Pulsed Laser Deposition – Magnetic thin films

Well-behaved magnetic thin films of stoichiometric alloys, such as an alloy of nickel and iron (NiFe), are not easily formed. Anne Reilly and colleagues at Jefferson Lab and The College of William & Mary excited bulk NiFe with the Jefferson Lab FEL and found a strikingly different response than that found with a conventional titanium-sapphire laser.

The Jefferson Lab FEL caused a plume to be emitted when it struck the bulk material, similar to what happened with the conventional laser. However, the spectrum of this plume indicated that the atoms were in a thermally, but not electronically, excited state, as judged by the broadband thermal emission spectrum.

The thin films formed when these plumes condensed onto substrates also showed striking differences, as shown in the figure. Furthermore, the measured hysteresis of the Jefferson Lab FEL produced smoother films, matching that of the native material, whereas the films produced conventionally were dramatically different and very lossy. These experiments demonstrate the high potential for a laser with a high repetition rate to produce materials in novel forms for technological developments in energy, data storage, and in testing dynamical theories of material behavior far from equilibrium and under extreme conditions.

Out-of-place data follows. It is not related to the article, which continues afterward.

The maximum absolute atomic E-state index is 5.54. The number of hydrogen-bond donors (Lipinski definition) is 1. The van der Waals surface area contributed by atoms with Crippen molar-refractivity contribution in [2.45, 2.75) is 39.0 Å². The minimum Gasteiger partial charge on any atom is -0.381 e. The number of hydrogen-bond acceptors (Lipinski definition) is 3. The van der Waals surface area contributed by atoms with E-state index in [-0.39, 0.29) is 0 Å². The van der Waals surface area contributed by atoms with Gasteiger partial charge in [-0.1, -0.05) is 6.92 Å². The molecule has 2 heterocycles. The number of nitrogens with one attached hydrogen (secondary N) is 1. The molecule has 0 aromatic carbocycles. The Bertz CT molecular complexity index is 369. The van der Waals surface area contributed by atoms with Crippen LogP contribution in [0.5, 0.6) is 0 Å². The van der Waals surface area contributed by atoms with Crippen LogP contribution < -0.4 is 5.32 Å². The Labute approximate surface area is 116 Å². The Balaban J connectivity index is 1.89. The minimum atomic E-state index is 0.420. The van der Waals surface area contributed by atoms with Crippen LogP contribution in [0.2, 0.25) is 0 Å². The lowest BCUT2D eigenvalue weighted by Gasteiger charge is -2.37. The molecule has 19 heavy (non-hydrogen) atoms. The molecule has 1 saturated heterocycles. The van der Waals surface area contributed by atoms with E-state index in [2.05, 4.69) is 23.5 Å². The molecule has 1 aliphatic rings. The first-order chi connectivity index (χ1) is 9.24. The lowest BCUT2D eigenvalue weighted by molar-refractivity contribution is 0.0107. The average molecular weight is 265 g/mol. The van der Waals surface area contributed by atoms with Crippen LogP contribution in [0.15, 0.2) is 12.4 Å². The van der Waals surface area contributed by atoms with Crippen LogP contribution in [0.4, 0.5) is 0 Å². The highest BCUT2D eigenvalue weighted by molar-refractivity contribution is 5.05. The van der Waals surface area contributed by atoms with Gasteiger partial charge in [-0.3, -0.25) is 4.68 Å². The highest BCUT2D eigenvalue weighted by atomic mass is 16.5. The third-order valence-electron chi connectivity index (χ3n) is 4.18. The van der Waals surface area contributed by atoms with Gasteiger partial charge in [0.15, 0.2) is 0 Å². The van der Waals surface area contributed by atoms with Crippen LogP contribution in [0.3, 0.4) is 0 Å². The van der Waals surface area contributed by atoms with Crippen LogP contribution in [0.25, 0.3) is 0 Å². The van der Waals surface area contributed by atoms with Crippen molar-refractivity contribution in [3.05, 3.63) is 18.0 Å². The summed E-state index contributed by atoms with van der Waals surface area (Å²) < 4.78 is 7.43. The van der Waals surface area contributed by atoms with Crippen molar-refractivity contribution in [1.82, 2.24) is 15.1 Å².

A. Reilly et al. J. Appl. Phys. 95 3098 (2003)

Pulsed Laser Deposition